When they moved you out of Syria,
we were relieved. You celebrated
by taking a shower and eating a vegetable,
you said. You left behind the rats
that ate any food you didn’t
store in strong containers.
Iraq, by comparison, was a paradise—
until the missiles.
You okay over there? I ask in WhatsApp,
and wait in the silence.
We’re okay, you say finally, for now.
I want to ask you more questions:
Was your base hit?
How close were you to the blast?
But I don’t because I know
they limit what you can say.
So I turn my questions homeward,
to those who have never worn fatigues,
have never shooed rats from their food:
If you are preventing war,
why are missiles being fired at my sister?
Why is Soleimani’s daughter
shouting death to my sister?
Why are a hundred thousand echoes
repeating death to my sister?
Why are people flooding the streets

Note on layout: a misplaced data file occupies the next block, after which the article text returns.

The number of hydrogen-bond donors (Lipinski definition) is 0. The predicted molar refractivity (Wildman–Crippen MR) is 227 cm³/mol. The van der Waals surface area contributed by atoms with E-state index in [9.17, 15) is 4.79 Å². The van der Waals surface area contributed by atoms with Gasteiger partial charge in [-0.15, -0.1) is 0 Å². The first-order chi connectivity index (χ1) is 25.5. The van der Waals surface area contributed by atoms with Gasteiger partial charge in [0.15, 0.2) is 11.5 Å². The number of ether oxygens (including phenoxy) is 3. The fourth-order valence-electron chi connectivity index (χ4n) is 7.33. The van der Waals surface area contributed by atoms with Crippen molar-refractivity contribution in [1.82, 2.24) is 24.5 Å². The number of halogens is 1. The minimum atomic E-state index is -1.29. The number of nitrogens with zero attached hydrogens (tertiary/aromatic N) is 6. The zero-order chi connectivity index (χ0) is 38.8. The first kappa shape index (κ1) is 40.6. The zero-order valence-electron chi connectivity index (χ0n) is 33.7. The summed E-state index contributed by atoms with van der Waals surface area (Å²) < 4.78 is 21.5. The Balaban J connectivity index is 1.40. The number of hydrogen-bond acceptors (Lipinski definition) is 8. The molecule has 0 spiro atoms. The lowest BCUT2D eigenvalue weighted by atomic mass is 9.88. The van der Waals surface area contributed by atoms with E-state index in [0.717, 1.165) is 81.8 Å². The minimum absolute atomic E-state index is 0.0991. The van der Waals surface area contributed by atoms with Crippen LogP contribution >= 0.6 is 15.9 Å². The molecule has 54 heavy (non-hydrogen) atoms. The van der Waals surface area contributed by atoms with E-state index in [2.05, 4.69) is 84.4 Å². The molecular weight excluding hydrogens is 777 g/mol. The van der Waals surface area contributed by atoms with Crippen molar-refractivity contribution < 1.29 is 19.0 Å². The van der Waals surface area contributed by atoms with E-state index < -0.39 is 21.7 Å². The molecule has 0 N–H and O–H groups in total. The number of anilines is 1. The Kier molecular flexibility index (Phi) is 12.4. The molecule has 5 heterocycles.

with their raised fists, their weeping,
their cries of death to my sister—
women, men, and children who will carry
their hate for my sister to the next generation?
Why are a million people thronging together,
wearing black, holding white
flowers in their hands, trampling
dozens of faces under the feet of their anger?
Why are crimson flags, holding
the Farsi word for revenge—
revenge on my sister—
flapping over men’s heads,
draped over women’s shoulders?
Why are young men saying
We are all Soleimanis now,
and we will stand
by our leader and our country
till the last drop of blood?
Brian Wallace Baker is an MFA candidate at Western Kentucky University. His writing has been published by Atticus Review, Colorado Review, Crown of the Continent and Greater Yellowstone Magazine, and River Teeth.
Photograph by Hosein Charbaghi.